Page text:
THE CALL To Heaven and Back (Cadence / Fingerprint) The Call what a mighty group. Defining passion and a big influence on indie rock, this band takes a few unexpected turns on an otherwise typically great Call album. Instead of the pulsating dirty Midwest meets depression rock sound of the bands past, theres actually some pop-influenced on the opening cut, Soaring Bird. The ballad Think It Over takes a melancholy approach that contrasts wildly with the almost new wave-ish Musta Been Outta My Mind. The ship steers back on course quickly, as songs like Criminal and Love Is Everywhere will attest. The standout cut is easily the slow but passionate Become America, which has been played out for awhile by the band and also appeared on the Best Of album that came out last year.
Often thought of as a sort of sister band to U2 and The Alarm, All You Hold On To almost sounds like an Achtung Baby era song. Its strange to see The Call on a Christian market label, especially with a solid performance like this. Youd think the band couldve gotten a much sweeter deal with material this good. (DV)
LANNY CORDOLA Salvation Medicine Show (KMG) Partly due to non-existent marketing and push, and partly due to Lannys prolific songwriting abilities, I feel like Ive blinked a few times and missed half a dozen of this guys albums. Heres another one that almost slipped through the cracks into quick obscurity Salvation Medicine Show. On this 15-song collection, Lanny once again pays deep respect and tribute to his blues forefathers. Relying on steel, acoustic, and electric guitars as well as various other stringed instruments (dobro, banjo, ukulele) Lanny puts together a rustic, laid-back album that reads like a backwoods hymnal If I Ever Needed Someone (penned by Van Morrison), Last Call, and Eulogy for a Friend. Quite a contrast from the blistering electric licks on Tony Palacios solo album, but full of quality songs showing rocks roots without rocking. In fact, some of these tunes, like Confessions, could cross over into Country radio. (DV)
Various Pick of the Litter, Vol. 2 (HM Records)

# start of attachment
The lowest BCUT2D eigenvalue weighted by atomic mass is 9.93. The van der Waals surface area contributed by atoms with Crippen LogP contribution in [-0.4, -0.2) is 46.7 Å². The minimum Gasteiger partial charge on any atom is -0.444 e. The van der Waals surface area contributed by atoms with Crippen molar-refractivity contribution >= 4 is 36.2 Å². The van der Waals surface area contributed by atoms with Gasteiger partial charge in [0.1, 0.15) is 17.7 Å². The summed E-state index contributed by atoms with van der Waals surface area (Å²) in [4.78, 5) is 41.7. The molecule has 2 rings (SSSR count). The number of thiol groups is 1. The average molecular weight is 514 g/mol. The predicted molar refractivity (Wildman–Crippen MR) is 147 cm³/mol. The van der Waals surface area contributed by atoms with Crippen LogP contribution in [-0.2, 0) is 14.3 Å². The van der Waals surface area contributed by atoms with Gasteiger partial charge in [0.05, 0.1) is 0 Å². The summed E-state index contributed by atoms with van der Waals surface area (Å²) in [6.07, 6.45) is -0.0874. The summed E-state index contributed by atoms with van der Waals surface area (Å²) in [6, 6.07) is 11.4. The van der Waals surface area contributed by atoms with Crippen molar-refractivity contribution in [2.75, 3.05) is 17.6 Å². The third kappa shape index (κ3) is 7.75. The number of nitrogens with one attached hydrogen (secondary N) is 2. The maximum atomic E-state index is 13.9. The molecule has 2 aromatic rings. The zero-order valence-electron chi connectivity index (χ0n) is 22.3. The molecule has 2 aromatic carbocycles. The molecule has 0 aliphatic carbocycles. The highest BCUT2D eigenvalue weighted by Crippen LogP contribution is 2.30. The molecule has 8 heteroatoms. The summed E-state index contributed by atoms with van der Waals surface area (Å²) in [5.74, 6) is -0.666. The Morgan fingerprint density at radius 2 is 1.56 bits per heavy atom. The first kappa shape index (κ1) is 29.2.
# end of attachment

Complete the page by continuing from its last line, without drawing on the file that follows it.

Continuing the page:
[Taken from a virtual chatroom]
Spiny Norman: Rackets & Drapes rule!
Little Frankie: Yeah, theyre okay, but I wanna hear some hardcore!
SN: Give it a rest! Engage (fka Solomons Porch) is on here!
LF: One song? Is that all the hardcore there is?! Plus, the sonics are terrible! And they use the word whore. I thought this was a Christian album. I like the quirky Stinkfish by Mines Clarence, but the Groove tune sounds too much like Bush. And what about metal? I wanna hear metal!
SN: You go, girl. Check out His Majesty, The Moshketeers, and Eternal Decision.
LF: And dont forget Michael Sweet! This Truth song sounds better than anything from his two solo albums!
SN: I agree, but Rackets & Drapes still rule!
LF: Veer Chasm is cool along those lines, too. I just cant get my eyes off the front cover.
SN: Thats the editors wife, stupid!
LF: Im talking about the cat, Spiny!
SN: The big question, Franklin, is Will you buy this album?
LF: I dont have to, I got it free for writing this review with you. But ten bucks isnt a whole lot to ask for 14 songs.
THE WEDNESDAYS American Midnight (Tooth & Nail) This label put out a fun 5-song 7 here, showcasing the cowpunk rock-a-billy and blues of The Wednesdays. The highlights are Bloodsucker and What You Wanted. The title track suffers a bit from an approach that could be described as tired blues, and Conformity features a weak vocal performance. 3 out of 5 aint bad. (DV)
CREED My Own Prison (Wind-Up) I cant tell you how many letters & emails weve received here, asking, Is Creed a Christian band? Vocalist Scott Stapp said it best when he was recently on the show Politically Incorrect: Were not a Christian rock band. People say that because I like to write about God.
The first indication people got that something was up with this band was when their first single, the albums title track, started getting heavy radio airplay on mainstream stations all over the country. Lyrics like, See a vision of a cross / I feel the pain that was given . . . only he holds the key / A light to free me from my burden / And grant me life eternally . . . I cry out to God / Seeking only his decision. Sounds like music I like to hear! But the latest single, Whats This Life For, thrice screams: Dont have to settle no God (bleep) score! Hmm. I hate hearing the Lords Name in vain, but I love Creeds music. (DV)